Statistics don’t tell the full story behind the greatness of Michael Jordan and LeBron James. But now that both NBA legends have played 15 NBA seasons, basketball fans are presented with an opportunity to revisit The Great Debate: MJ or LeBron? Charts of nine statistical categories shed some light on the course of each player’s career.
Michael Jordan’s NBA story is one of excellence: a perfect 6–0 NBA Finals record, five MVP awards, fourteen All Star games. But the charts also show that of his 15 seasons, MJ was at his absolute peak during his third, fourth, and fifth years in the league. It was during this period of 1986 to 1989 that Jordan posted career highs in points (37.1 in 1986–87), rebounds (8.0 in 1988–89), assists (8.0 in 1988–89), blocks (1.6 in 1987–88), and steals (3.2 in 1987–88), while playing 40 minutes or more per game. At his very best, Jordan may have had the edge over LeBron.
Of course, the drop-off following this torrid stretch was not steep. Jordan would finish his career averaging just over 30 PPG, and other parts of his game developed over time. His three-point shooting was improved following his first retirement; he shot 50 percent from three during a 17-game stretch when he returned in the 1994–95 season, and 43 percent the following season, a career best in his eleventh NBA season. Jordan cut down on his turnovers and never averaged more than 3.0 per game after his sixth season.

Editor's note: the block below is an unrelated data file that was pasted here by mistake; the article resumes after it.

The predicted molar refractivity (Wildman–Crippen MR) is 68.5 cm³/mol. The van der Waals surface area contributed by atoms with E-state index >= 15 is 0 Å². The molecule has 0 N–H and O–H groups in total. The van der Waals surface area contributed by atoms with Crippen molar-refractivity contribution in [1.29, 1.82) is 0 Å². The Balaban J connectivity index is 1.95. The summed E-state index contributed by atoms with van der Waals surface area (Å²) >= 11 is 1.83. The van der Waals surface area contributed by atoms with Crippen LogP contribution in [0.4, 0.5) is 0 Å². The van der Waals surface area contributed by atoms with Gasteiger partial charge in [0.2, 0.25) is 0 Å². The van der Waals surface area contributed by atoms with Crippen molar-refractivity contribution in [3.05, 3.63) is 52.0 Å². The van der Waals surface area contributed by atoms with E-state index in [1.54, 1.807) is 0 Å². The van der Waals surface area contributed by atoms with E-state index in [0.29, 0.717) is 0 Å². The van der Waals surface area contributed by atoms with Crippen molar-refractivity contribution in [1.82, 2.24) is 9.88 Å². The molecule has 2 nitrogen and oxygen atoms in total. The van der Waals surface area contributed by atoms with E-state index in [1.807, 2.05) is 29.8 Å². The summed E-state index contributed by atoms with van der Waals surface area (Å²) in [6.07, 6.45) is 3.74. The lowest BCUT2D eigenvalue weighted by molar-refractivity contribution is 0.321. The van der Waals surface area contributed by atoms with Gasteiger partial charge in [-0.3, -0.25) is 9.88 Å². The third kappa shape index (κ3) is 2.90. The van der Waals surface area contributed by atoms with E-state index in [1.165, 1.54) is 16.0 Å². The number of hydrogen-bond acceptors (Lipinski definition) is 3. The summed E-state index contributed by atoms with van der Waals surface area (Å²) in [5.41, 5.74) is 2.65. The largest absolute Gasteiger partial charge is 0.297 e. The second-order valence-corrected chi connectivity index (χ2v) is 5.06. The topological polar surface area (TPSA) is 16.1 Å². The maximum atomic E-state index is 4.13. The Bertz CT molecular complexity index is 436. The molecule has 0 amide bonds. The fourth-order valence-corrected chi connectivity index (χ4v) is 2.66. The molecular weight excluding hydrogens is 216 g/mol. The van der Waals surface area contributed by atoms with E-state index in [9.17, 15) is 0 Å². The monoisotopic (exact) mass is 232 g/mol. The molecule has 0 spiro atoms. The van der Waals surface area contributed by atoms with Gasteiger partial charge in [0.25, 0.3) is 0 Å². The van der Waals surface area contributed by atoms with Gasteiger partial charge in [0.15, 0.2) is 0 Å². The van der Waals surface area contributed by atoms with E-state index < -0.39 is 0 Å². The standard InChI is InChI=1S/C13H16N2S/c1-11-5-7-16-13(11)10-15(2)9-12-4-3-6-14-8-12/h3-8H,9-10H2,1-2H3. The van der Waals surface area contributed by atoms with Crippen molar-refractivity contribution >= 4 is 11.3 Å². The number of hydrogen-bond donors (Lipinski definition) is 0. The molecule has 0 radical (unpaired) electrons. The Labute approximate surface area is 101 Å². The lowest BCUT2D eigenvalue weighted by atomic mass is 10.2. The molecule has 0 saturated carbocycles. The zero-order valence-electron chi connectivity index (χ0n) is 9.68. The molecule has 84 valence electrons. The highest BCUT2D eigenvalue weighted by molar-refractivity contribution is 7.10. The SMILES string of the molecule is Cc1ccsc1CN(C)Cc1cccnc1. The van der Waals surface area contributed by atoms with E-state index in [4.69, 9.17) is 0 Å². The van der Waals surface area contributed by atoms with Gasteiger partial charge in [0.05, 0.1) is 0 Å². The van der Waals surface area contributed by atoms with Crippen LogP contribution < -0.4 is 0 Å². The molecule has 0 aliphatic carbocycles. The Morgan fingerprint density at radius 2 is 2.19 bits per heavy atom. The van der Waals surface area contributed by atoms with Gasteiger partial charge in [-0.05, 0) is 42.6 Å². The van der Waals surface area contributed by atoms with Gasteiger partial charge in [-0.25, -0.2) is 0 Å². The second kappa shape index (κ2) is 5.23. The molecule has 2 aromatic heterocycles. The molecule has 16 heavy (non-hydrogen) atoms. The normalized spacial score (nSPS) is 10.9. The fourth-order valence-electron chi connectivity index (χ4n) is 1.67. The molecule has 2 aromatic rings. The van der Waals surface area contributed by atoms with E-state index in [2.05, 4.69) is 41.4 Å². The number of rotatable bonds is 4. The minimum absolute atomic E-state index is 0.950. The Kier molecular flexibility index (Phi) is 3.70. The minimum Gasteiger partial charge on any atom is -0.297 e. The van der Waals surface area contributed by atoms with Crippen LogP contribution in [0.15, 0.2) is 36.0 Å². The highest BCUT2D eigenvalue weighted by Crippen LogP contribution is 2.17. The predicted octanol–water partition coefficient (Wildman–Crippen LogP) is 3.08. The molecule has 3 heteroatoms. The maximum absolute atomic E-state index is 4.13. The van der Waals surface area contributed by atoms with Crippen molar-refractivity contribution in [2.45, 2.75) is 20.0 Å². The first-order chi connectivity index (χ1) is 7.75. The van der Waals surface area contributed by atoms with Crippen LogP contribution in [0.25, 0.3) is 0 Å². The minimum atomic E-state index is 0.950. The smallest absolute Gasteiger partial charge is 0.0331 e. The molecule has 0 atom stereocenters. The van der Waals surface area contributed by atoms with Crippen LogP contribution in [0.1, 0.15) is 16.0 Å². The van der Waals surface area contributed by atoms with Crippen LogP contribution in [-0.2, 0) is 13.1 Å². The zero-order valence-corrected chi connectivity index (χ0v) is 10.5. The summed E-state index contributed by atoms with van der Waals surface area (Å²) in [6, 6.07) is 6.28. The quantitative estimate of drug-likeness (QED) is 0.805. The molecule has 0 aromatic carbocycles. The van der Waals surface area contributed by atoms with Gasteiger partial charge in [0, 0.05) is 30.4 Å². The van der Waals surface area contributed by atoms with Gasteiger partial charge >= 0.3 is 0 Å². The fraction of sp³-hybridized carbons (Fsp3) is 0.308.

And though Michael Jordan is widely accepted as the greatest basketball player of all time, a look at his statistics graphed by age show that the stepped away from the game while playing some of his most productive basketball. At age 29, when Jordan left the NBA to pursue a baseball career, he was coming off of a third-straight championship season in which he averaged 32.6 points, 5.5 assists, 6.7 rebounds. When he retired again at age 34, Jordan had just won his fifth MVP award and completed a second championship three-peat. It’s hard not to wonder what could have been made of the four seasons he sat out.
LeBron’s NBA story to date is one of longevity, steadiness, and, remarkably, continued improvement at age 33. Of course, there is no better evidence for this than his seven straight NBA finals appearances. A look at his statistics over time tell the same narrative of steadiness and consistent top-tier performance.
LeBron has never averaged less than 35 minutes per game over the course of his career, and other than his rookie year, never averaged less than 25 points per game in a season. In the 2017–18 campaign, his fifteenth, LeBron posted career highs in assists (9.1) and rebounds (8.6) while leading the league in minutes and displaying some of this best three-point shooting. And of course, the Cavaliers are currently deep in another postseason run, largely thanks to LeBron’s regular season and playoff heroics despite a heavy workload and weak supporting cast.
Among other testaments to his greatness, LeBron will be remembered for bringing a championship to Cleveland in 2016, the possible apex of fifteen years full of special moments. But the charts show that despite this and other accolades, his longevity and consistency may be the lasting impression of his NBA career.